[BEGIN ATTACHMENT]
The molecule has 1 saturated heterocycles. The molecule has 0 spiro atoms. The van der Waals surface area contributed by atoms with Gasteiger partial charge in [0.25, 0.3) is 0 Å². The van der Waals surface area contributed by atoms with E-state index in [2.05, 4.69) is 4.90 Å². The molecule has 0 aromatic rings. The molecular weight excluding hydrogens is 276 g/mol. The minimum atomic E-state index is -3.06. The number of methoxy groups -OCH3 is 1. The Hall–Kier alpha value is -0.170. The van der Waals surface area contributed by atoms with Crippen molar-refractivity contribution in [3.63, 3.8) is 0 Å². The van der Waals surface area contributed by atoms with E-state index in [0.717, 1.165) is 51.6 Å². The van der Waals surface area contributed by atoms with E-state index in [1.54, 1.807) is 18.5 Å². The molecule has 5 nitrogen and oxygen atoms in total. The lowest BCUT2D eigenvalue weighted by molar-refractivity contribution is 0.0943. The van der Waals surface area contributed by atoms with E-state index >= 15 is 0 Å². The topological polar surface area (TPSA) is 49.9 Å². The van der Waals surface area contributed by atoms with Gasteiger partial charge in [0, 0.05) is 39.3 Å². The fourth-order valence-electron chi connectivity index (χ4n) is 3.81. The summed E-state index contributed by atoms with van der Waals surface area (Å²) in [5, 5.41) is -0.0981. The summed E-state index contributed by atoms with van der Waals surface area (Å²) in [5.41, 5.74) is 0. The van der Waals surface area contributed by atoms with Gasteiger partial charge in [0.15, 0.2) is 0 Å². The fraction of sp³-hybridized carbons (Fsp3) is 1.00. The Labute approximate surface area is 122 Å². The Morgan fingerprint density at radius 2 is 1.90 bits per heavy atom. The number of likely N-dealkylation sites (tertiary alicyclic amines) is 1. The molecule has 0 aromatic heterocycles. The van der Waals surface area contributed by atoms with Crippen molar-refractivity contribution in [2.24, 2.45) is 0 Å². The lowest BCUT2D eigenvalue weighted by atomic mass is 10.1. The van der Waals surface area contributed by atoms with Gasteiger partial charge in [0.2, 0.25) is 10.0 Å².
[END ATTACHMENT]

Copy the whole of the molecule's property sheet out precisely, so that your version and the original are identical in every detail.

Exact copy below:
The molecule has 1 saturated heterocycles. The molecule has 0 spiro atoms. The van der Waals surface area contributed by atoms with Gasteiger partial charge in [0.25, 0.3) is 0 Å². The van der Waals surface area contributed by atoms with E-state index in [2.05, 4.69) is 4.90 Å². The molecule has 0 aromatic rings. The molecular weight excluding hydrogens is 276 g/mol. The minimum atomic E-state index is -3.06. The number of methoxy groups -OCH3 is 1. The Hall–Kier alpha value is -0.170. The van der Waals surface area contributed by atoms with Crippen molar-refractivity contribution in [3.63, 3.8) is 0 Å². The van der Waals surface area contributed by atoms with E-state index in [0.717, 1.165) is 51.6 Å². The van der Waals surface area contributed by atoms with E-state index in [1.54, 1.807) is 18.5 Å². The molecule has 5 nitrogen and oxygen atoms in total. The lowest BCUT2D eigenvalue weighted by molar-refractivity contribution is 0.0943. The van der Waals surface area contributed by atoms with E-state index >= 15 is 0 Å². The topological polar surface area (TPSA) is 49.9 Å². The van der Waals surface area contributed by atoms with Gasteiger partial charge in [0, 0.05) is 39.3 Å². The fourth-order valence-electron chi connectivity index (χ4n) is 3.81. The summed E-state index contributed by atoms with van der Waals surface area (Å²) in [5, 5.41) is -0.0981. The summed E-state index contributed by atoms with van der Waals surface area (Å²) in [5.41, 5.74) is 0. The van der Waals surface area contributed by atoms with Gasteiger partial charge in [0.15, 0.2) is 0 Å². The fraction of sp³-hybridized carbons (Fsp3) is 1.00. The Labute approximate surface area is 122 Å². The Morgan fingerprint density at radius 2 is 1.90 bits per heavy atom. The number of likely N-dealkylation sites (tertiary alicyclic amines) is 1. The molecule has 0 aromatic heterocycles. The van der Waals surface area contributed by atoms with Crippen molar-refractivity contribution in [2.24, 2.45) is 0 Å². The lowest BCUT2D eigenvalue weighted by atomic mass is 10.1. The van der Waals surface area contributed by atoms with Gasteiger partial charge in [0.2, 0.25) is 10.0 Å².